MONROE — They charged their weapons and fired. Some fell to the ground while others retreated, losing hats to the gusty, howling wind that failed to drown out the drumbeat and the booms of musket and cannon fire.
But the casualties weren’t real.
A battalion of re-enactors representing American regulars and militia met in mock battle Saturday at the River Raisin National Battlefield Park with a battalion of counterparts representing British, Canadian, and American Indian forces during a bicentennial celebration of the Battles of the River Raisin, fighting that occurred in present-day Monroe during the War of 1812.
“It was fun. And what a great turnout,” said Nathan Seger, 18, of LaSalle, Mich., his cheeks flushed from the wind and the excitement just after his battalion was dismissed at the end of its participation in the mock battle.
“Last year, we had only about three redcoats and about half the American troops we had today,” the Ida High School junior said.
Decked out as a sergeant in the LaCrosse Company of the U.S. forces’ French-American Regiment, the musket-wielding Mr. Seger was one of about 300 re-enactors from Illinois, Kentucky, Indiana, Ohio, Pennsylvania, Michigan, and Ontario, Canada, to re-enact one of the battles that occurred Jan. 18-22, 1813. At least five times as many people, many also sporting period costumes, watched from the treeline.
“I am here because I love history. It’s my favorite thing to do: to dress up and go outside and shoot my musket,” said Chase Blackwell, 12, of Monroe, who was dressed as a private in the British army.
The sixth grader at Monroe’s Triumph Academy said it took him a week and help from family and friends to make the uniform and the musket.
Community groups had planned Saturday’s activities for about five years. Besides the mock battle, or “tactical demonstration” as listed in the day’s program, highlights included a flag and wreath-laying ceremony, the re-enactors’ march to the battlefield, and a ceremony to honor fallen Kentucky soldiers.
Several people standing in the front became emotional when the national anthem was played for the flag and wreath-laying ceremony, when a period U.S. flag with 15 stars and 15 stripes was raised.
“The raising of the flag and hearing the people of my city sing the ‘Star-Spangled Banner’ brought tears to my eyes,” said Bradley Egen, 40, of Kalamazoo, Mich., a film director and producer who identified himself as a descendant of the Nadeaus and the DeLisles, two of Monroe’s founding families.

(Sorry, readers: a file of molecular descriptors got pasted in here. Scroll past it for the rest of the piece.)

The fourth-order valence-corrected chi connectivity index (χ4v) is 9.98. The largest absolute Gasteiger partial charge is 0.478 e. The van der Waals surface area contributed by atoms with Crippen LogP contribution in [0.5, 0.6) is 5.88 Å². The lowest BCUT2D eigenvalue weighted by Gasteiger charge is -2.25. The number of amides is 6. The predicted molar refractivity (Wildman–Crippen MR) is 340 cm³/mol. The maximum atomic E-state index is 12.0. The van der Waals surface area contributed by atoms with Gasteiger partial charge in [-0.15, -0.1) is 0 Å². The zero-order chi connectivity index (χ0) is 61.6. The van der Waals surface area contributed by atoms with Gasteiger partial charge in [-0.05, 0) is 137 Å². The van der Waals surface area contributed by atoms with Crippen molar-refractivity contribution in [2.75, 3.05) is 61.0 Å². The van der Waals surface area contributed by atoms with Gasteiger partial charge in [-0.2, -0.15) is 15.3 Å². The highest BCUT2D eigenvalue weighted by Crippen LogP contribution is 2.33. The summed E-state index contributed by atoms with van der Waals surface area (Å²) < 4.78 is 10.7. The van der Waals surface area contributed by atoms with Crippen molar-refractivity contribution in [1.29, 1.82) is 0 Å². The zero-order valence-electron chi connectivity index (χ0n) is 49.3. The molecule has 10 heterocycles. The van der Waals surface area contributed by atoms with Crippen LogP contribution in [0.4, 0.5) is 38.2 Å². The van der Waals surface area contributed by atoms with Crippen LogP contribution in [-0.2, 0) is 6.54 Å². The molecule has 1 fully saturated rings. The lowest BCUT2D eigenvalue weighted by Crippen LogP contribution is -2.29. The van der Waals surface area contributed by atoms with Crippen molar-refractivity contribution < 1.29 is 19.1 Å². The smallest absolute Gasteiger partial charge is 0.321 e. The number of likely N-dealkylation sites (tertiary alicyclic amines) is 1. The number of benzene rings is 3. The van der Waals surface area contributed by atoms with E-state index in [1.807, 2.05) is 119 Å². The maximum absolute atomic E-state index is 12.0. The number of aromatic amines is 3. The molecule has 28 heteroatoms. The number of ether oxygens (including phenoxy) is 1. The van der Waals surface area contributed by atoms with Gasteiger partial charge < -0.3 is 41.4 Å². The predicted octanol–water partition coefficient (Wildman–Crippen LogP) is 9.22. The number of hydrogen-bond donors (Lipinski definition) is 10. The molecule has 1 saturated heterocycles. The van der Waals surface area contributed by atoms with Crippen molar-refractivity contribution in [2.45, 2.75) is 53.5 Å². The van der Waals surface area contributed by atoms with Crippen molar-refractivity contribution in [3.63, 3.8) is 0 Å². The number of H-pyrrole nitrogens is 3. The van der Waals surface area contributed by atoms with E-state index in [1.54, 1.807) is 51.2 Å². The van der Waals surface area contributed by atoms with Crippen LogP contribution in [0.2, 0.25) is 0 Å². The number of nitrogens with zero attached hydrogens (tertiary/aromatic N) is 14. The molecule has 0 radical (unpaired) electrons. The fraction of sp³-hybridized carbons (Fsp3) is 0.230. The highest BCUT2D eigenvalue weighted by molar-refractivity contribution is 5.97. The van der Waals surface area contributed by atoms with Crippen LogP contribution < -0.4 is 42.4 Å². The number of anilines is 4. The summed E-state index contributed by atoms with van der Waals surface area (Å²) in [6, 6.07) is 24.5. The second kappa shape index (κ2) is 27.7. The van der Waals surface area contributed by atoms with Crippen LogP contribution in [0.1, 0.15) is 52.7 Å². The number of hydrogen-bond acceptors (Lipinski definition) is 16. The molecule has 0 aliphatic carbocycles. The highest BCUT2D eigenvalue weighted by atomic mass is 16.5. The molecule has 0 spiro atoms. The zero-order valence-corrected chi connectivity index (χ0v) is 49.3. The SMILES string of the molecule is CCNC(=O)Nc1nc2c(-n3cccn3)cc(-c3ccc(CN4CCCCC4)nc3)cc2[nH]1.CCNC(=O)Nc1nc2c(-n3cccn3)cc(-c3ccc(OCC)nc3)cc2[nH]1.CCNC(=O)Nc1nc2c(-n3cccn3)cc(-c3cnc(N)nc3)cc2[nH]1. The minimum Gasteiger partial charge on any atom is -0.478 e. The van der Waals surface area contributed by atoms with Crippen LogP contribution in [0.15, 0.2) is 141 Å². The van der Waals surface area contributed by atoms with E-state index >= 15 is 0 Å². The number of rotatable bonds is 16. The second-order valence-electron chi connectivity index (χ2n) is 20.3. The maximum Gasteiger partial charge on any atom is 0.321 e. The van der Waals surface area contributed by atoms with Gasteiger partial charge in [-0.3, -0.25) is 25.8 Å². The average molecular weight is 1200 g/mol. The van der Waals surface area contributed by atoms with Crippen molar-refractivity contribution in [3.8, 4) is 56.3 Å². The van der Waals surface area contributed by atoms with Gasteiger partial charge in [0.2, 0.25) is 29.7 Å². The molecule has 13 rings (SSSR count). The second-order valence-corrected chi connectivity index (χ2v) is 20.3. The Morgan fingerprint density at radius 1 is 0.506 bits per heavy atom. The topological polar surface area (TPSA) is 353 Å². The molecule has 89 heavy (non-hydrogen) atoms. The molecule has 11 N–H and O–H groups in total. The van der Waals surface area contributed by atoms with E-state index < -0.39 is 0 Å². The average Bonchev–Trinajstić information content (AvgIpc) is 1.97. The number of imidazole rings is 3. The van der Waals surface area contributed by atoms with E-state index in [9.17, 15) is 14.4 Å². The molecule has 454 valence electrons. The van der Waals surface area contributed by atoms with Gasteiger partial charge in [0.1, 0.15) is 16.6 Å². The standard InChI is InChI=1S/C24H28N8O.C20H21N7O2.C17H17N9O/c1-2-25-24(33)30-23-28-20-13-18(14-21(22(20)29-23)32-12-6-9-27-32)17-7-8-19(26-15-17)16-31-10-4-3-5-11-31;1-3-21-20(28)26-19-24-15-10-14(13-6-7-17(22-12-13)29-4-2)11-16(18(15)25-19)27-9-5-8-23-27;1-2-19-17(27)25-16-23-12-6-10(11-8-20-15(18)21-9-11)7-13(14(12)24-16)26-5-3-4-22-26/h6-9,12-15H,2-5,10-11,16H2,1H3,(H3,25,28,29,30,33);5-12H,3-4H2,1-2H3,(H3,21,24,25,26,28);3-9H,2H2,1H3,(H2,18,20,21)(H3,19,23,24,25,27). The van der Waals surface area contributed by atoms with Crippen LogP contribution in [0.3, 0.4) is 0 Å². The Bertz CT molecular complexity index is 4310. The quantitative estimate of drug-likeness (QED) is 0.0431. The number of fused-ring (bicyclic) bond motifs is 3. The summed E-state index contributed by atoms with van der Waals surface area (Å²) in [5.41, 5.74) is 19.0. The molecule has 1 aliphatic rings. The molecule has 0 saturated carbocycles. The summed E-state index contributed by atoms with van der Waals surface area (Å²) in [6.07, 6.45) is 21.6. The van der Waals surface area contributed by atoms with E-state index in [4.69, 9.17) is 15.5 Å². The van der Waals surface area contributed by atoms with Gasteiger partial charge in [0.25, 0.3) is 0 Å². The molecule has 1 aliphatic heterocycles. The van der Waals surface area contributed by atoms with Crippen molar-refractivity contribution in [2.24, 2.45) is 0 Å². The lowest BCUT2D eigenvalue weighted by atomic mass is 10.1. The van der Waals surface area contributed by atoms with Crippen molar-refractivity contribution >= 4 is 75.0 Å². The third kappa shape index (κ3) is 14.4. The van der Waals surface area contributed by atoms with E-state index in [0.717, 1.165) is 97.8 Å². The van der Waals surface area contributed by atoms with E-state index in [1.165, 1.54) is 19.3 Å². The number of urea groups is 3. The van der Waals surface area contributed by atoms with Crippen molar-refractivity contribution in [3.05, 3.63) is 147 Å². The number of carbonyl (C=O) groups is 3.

Francois Navarre, a French-Canadian trapper, was the first white settler to locate permanently in the area, then known as Frenchtown, in 1780.
“My entire family is heavily involved in preserving history. It is important to me and my family to help preserve the memory of the people who came before us,” Mr. Egen said, noting his wife, Alma Moore-Egen, 39, a descendant of the Navarre family, attended the event. He said 30 members of the extended Navarre family fought in the Battles of the River Raisin.
The battles raged in a roughly 2-square-mile area, with the heart of the battlefield on 70 to 100 acres along the river’s north bank, said Ralph Naveaux, a historian, author, and president of Friends of the River Raisin Battlefield.
In the summer of 1812, the British and their allies occupied the Michigan Territory, including Frenchtown along the River Raisin. U.S. forces on Jan. 18, 1813, succeeded in liberating the area from British control in what was the opening Battle of the River Raisin, Mr. Naveaux said. But it was the Jan. 22 counterattack from British, Canadian, and Indian forces that would prove devastating for the United States.
Early that morning, American Gen. James Winchester raced on horseback to the battlefield from the house where he was staying. Locals anticipated the British would return, and General Winchester’s host, Lt. Col. Francois Navarre, had a horse saddled and ready for the general.
The general is said to have jumped out a window, mounted the horse, and “galloped away to the sound of the guns,” Mr. Naveaux said. Re-enactors on Saturday were to retrace the general’s route from what is now the Sawyer Homestead on East Front Street to the battlefield.
The second Battle of the River Raisin was a major U.S. defeat. The next day, Indians returned and massacred the wounded. Only 33 of 934 soldiers from Michigan, Ohio, and Kentucky escaped death or capture. From the defeat came the rallying cry “Remember the Raisin.”
The National Park Service operates the River Raisin National Battlefield, where some events were to take place. The service offers a special stamp visitors can collect on its “passport” books to mark the bicentennial.
Blade staff writer Vanessa McCray contributed to this story.
Contact Mike Sigov at: firstname.lastname@example.org or 419-724-6089.